Sadly, today in Taiwan the tradition has lost its original mission in providing donations and relief and venerating ancestors. Instead, it has regressed to that of being a mere raucous and wasteful festival.


from Fojiao gushiji (An anthology of Buddhist stories); Taiwan Fojiao Bianji Weiyuanhui, ed.; Taipei: Fojiao Chubanshe, 1986; pp. 90-92.

The very last paragraph contains the editorial sentiments of the original Chinese text.

Mulian is the sinicized form of Maudgalyayana. Wangshe Cheng is the historical ancient city of Rajagrha, Rajgir, or Rajagaha, located in Bihar, Northeast India. The Four Objects of Gratitude are family (filial piety), all sentient beings, one's homeland, and the
Triratna, or the Three Jewels of Buddhism (the Buddha; the Sangha, or Buddhist monastic community; and the Dharma, or the Law). The non-Chinese term Yulanpen is the Chinese transliteration of the Sanskrit Ullambana, which means "hanging upside" or "[im]pending," perhaps reflective of the continual fate of hungry ghosts.

The story is very important historically. Now with the Buddha's own lecturing on filial piety and his encouragement of Mulian's mission to rescue his mother, Buddhism in China began to take a different course from that of Indian Buddhism. Chinese Buddhism, with the Buddha's apparent blessings, began emphasizing the ancient, pre-Buddhist Chinese concern with filial piety. The supposed abandonment of earthly ties with which Indian Buddhism has been popularly associated was now played down. Most important, perhaps, are the Buddha's words to Mulian regarding the need for a unified response to relieving the sad souls in hell, that one cannot go about providing such relief alone. His words, in effect, inaugurated the codified approach of making large offerings to aid those in hell. In his masterful book on Yulanpen (The Ghost Festival in Medieval China; Princeton: Princeton University Press, 1988), Stephen Teiser points out that a growing number of scholars now discount the above stereotype of Indian Buddhism of being overly unconcerned with existing familial ties. He also writes that one scholar, Iwamoto Yutaka, suggests the origin of Ullambana might lie, not with the above circa sixth-century myth, but with the Greek myth of Dionysus's descent into the underworld to rescue his mother, Semele (23-24). Among most people in medieval China and probably among most Chinese in our time, Ullambana has long coalesced with the likewise ancient Taoist Zhongyuan so that today people tend not to differentiate between Buddhist and Taoist feasts for the dead (Teiser, 41).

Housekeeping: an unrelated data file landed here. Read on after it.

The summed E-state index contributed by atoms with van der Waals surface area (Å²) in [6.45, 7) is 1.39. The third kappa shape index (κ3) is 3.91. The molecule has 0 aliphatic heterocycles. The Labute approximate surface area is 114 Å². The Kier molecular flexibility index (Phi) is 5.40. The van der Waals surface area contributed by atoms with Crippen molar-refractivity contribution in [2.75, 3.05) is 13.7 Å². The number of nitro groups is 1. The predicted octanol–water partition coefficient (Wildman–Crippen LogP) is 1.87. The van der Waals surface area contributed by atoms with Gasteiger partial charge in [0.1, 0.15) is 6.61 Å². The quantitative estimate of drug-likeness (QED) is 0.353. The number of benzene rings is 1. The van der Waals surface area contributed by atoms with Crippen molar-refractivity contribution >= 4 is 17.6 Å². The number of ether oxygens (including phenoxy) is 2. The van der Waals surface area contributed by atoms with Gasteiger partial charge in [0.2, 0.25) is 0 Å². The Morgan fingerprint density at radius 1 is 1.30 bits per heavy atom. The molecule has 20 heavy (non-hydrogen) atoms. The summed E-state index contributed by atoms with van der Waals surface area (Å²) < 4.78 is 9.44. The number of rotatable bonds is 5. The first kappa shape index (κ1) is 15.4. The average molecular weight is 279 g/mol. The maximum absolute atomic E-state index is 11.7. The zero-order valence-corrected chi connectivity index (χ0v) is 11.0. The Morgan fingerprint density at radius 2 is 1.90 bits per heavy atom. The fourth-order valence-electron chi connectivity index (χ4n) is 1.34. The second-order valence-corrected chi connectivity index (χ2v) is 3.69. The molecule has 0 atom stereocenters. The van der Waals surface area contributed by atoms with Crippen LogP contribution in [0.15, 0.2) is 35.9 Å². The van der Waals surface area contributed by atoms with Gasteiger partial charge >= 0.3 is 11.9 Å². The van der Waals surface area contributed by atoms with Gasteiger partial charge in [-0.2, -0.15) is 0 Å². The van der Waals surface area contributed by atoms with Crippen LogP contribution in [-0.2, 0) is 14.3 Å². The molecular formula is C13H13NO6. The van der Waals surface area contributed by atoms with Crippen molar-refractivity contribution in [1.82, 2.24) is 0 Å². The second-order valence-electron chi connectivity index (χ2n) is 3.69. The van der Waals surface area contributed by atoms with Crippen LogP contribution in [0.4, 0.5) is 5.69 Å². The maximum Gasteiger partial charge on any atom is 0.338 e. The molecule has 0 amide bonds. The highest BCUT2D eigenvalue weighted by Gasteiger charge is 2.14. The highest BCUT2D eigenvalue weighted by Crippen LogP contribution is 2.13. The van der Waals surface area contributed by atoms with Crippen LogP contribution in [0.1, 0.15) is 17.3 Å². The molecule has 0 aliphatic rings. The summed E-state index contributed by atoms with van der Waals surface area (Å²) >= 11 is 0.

1. This story is also the basis for the Obon observance in Japan, which is widely celebrated as a type of ancestors' festival, the Obon Odori, which is also observed in Japanese-American Buddhist communities in the U.S.! The festivals feature a form of circle dance around a raised stand (yagura) and (in the U.S. anyway) is combined with food sales, taiko performances, musical performances, etc. Obon is usually observed during the July-August months, so it is also kind of a summer festival, and although it is to remember and commemorate deceased relatives, it is very fun and light-hearted. Obon is my favorite Buddhist holiday!

  2. Hi, Shaku Yuinen
    nice to hear from you! Thank you for the comments. In my exp., Obon/Yulanpen on Taiwan wasn't quite as joyful as it is in Japan. I remember friends telling me how they try to curtail all non-essential travel for that lunar month! But, yes, the festival is certainly commemorated in Japan with a lot more lightheartedness!
    Best wishes, Fred

  3. nice story! we are studying belief in English class.

    1. Hi, Juliet Lillian Duff,
      sorry to reply so late. Thank you for your kind comment and taking the time to write.
      Fred Lobb